Since it’s his third docudrama set partially in Pakistan, A Mighty Heart could be taken as evidence that Michael Winterbottom has lost his aversion to doing the same thing more than once. Yet the film is something entirely new for the British director: a star vehicle. The film’s locale echoes Winterbottom’s In This World and The Road to Guantánamo, but it’s also a companion piece to Beyond Borders, the 2003 refugee-camp melodrama that launched Angelina Jolie’s career as a cause celebrity.
Jolie plays Mariane Pearl, whose husband, Wall Street Journal reporter Daniel Pearl, was murdered while on assignment in Karachi in 2002. Jolie and her boyfriend, Brad Pitt (who co-produced the film), were shrewd to hire Winterbottom: Although this is his most conventional film, it’s a lot smarter and edgier than Beyond Borders. The action revolves around Jolie’s Mariane, but the movie is basically a police procedural. Shot in hand-held high-def video by Winterbottom regular Marcel Zyskind, and shredded into quick takes by editor Peter Christelis, A Mighty Heart zips through Karachi with a palpable sense of necessity. Mariane—five months pregnant when her husband vanishes in January 2002—does a little detective work, but she mostly stays home and waits for the Pakistani police officer known simply as the Captain (The Namesake’s Irrfan Khan) to find Danny or his alleged killer. When he does the latter, the man is sent to Guantánamo—the setting of Winterbottom’s previous film.
Scripted by John Orloff and based on Mariane Pearl’s memoir of the same title, A Mighty Heart is considerably less affronted by torture than The Road to Guantánamo. The Captain and his cohorts are brutal, as are the men they’re tracking, yet Mariane and her cosmopolitan friends—including Indian Muslim Journal reporter Asra Nomani (Archie Panjabi)—are concerned only with Danny’s rescue. The world the film depicts is complex and hectic, but its politics are simple: Bring him back alive.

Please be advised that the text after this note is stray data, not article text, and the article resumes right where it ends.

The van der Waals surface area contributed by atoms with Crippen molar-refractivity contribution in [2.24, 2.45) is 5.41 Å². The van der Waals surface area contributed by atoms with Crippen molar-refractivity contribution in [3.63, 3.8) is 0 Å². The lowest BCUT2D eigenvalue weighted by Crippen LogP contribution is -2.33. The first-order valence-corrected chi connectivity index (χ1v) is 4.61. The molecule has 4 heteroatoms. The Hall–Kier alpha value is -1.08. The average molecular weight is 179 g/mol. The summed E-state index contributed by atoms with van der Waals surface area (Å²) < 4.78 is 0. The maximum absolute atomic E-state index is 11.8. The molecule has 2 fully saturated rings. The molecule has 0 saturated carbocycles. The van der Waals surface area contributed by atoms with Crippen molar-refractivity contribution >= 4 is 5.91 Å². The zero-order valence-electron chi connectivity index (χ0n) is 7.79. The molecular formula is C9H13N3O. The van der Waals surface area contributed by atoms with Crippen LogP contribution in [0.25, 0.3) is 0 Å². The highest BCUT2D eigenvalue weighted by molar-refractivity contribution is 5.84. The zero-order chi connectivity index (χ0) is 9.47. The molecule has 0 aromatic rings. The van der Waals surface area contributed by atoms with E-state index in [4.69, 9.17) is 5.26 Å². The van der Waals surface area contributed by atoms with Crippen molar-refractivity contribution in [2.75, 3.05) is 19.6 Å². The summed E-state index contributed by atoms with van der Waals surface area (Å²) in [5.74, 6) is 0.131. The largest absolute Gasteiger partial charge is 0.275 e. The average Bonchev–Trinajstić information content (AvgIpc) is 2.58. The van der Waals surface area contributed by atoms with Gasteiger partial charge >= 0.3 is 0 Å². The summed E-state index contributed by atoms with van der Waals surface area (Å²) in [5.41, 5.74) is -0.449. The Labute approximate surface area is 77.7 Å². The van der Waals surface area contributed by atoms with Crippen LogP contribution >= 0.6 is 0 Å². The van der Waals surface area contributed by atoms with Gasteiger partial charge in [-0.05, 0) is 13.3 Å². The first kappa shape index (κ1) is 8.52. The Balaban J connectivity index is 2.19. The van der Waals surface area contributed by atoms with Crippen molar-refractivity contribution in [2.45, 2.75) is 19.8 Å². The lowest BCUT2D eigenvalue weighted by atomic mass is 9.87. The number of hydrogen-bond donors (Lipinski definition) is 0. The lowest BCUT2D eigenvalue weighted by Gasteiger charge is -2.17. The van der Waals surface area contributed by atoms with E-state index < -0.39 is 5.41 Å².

That didn’t happen, of course, and the horror of Danny Pearl’s death is handled with discretion. He was decapitated while a video camera chronicled the slaying, but Winterbottom doesn’t simulate the event, or make the cheap substitution of showing an animal sacrifice—the film depicts the reaction to the video rather than the thing itself. Indeed, one of the movie’s implicit themes is the impossibility of showing certain things. Many of the details of Pearl’s abduction will never be established, and so the camera keeps its distance. The kidnapped reporter (played by Capote screenwriter Dan Futterman) makes a few brief appearances, but the script doesn’t conjecture about what can’t be known. Shot partially in Pakistan, although mostly in India to protect Jolie, A Mighty Heart prefers actuality to certainty.
That puts a significant burden on the star, who is made up and coiffed to resemble more closely the biracial Mariane, and who emulates her character’s complex Franco-Cuban-Dutch accent. Jolie does a credible job, but it can’t be said that she vanishes into the role; she’s just too recognizable for that. In addition, her celebrity accentuates Mariane Pearl’s different sort of renown. Pearl’s widow is a suitably multicultural character for a film about bloody culture clash, and Winterbottom deftly uses her worldliness to comment on the story’s monomaniacal zealots. He flashes back to the Pearls’ Jewish-Buddhist wedding and cuts from Muslims in group prayer to Mariane’s solitary Buddhist chant. Yet it’s unclear what Mariane’s polyglot life, or her horrible loss, has to say about the war between militant Islam and the West. The protagonist of A Mighty Heart emerges as both likable and admirable—but not especially pertinent to the conflict her husband died trying to document.